Three options to expand airport capacity in the UK have been shortlisted by the Airports Commission in an interim report published on 17 December.
Options include adding a third 3,500m-long runway to the north west of Heathrow Airport; lengthening an existing runway at Heathrow to at least 6,000m; or adding a new 3,000m runway to the south of Gatwick Airport.
The Airports Commission, which was set up as an independent body by the British government to investigate the UK’s need for extra runway capacity, said plans for a Thames Estuary airport have not been shortlisted.
Concepts for the Thames Estuary were rejected due to too many uncertainties and challenges surrounding the option at this stage. However, a new airport in north Kent on the Isle of Grain is being considered. The commission, chaired by Sir Howard Davies, will reach a verdict on the Thames Hub idea by the end of next year.
“The capacity challenge is not yet critical but it will become so if no action is taken soon and our analysis clearly supports the provision of one net additional runway by 2030,” Davies said. “The commission also considered whether the UK requires additional hub or non-hub capacity. It has concluded that the UK will need an airport system that can support both hub and non-hub capacity, and cater for a range of airline business models.”
In response to the commission's report, Gatwick Airport said its second runway option offers the quickest and lowest cost for the government.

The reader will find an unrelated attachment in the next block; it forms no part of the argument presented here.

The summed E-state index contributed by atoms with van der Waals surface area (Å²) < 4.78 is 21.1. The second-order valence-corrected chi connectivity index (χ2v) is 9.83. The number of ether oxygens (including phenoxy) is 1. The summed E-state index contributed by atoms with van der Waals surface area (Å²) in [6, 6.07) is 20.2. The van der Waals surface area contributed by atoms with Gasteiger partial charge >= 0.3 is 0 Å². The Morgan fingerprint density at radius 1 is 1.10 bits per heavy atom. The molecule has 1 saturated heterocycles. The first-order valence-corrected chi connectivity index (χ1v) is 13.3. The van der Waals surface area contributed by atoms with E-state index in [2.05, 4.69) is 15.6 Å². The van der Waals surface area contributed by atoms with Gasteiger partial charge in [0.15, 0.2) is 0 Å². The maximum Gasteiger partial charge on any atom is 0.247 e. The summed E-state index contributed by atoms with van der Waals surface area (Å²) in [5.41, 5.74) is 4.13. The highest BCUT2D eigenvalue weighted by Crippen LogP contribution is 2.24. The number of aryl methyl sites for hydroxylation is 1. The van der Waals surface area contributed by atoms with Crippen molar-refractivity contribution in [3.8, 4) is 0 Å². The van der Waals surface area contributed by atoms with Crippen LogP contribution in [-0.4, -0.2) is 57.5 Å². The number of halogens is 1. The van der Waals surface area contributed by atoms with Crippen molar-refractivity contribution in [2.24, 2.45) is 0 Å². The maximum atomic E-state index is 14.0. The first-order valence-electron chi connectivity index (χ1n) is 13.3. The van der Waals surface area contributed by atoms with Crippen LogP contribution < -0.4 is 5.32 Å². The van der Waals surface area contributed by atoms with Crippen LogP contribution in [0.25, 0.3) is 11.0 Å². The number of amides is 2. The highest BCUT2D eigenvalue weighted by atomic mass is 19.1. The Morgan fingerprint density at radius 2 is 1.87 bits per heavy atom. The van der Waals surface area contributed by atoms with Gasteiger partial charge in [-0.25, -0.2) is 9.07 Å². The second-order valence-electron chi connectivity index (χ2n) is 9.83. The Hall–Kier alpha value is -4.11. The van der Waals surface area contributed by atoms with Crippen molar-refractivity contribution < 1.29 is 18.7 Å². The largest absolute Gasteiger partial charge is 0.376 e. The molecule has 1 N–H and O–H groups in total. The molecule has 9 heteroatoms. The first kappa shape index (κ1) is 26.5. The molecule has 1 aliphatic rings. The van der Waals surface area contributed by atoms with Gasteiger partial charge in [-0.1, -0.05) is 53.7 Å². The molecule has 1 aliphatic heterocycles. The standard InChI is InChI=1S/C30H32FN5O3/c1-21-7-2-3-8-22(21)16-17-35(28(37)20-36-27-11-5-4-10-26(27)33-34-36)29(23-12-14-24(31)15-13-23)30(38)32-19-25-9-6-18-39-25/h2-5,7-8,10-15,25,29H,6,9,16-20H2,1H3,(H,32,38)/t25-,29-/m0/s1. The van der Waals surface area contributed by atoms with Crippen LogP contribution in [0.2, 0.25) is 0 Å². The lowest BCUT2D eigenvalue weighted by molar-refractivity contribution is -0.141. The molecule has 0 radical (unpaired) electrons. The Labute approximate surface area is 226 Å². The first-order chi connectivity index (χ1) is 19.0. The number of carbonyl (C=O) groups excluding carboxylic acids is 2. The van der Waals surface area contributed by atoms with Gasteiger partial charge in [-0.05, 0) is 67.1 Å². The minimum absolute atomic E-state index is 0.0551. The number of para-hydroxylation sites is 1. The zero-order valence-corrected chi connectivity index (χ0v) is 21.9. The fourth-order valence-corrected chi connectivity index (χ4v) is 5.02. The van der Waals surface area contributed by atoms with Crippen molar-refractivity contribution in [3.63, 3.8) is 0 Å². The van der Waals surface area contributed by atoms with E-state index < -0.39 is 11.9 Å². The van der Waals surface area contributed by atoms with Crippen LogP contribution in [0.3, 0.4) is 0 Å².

“It is the only option which can deliver the right type of capacity for the UK as it is the only airport serving all airlines models including both low cost and legacy airlines as well as both transfer passengers and people flying direct,” said Stewart Wingate, chief executive officer of Gatwick.
Heathrow Airport, however, disagreed with Gatwick’s stance and said a third runway at Heathrow offered the best solution for linking the UK to fast-growing markets.
“We do not oppose other airports being permitted to grow or add new runways,” said Colin Matthews, Heathrow’s chief executive. “Heathrow is the UK’s only hub airport and competes with Frankfurt, Paris and Amsterdam for transfer passengers to support long haul routes. Point-to-point airports like Gatwick serve a different market. Heathrow does not agree with Gatwick’s stance that there can only be one new runway in the South East.”
Proposals for the expansion of Stansted or Birmingham airports were not shortlisted, but the commission said there was likely to be a case for considering them as potential options for any second new runway by 2050.
Charlie Cornish, chief executive of Manchester Airports Group (MAG), which took over operation of Stansted Airport earlier this year, said, “As London continues to grow to the East and high-tech industries along the London to Cambridge corridor grow Britain’s economy, Stansted has a critical role to play in supporting the country’s economic growth. At the right time we will bring forward proposals for a second runway at the airport to support this growth.”
The commission will focus on appraising the three options, further assessing the case for a new airport in the Thames Estuary, and delivering a final recommendation to the UK government in summer 2015.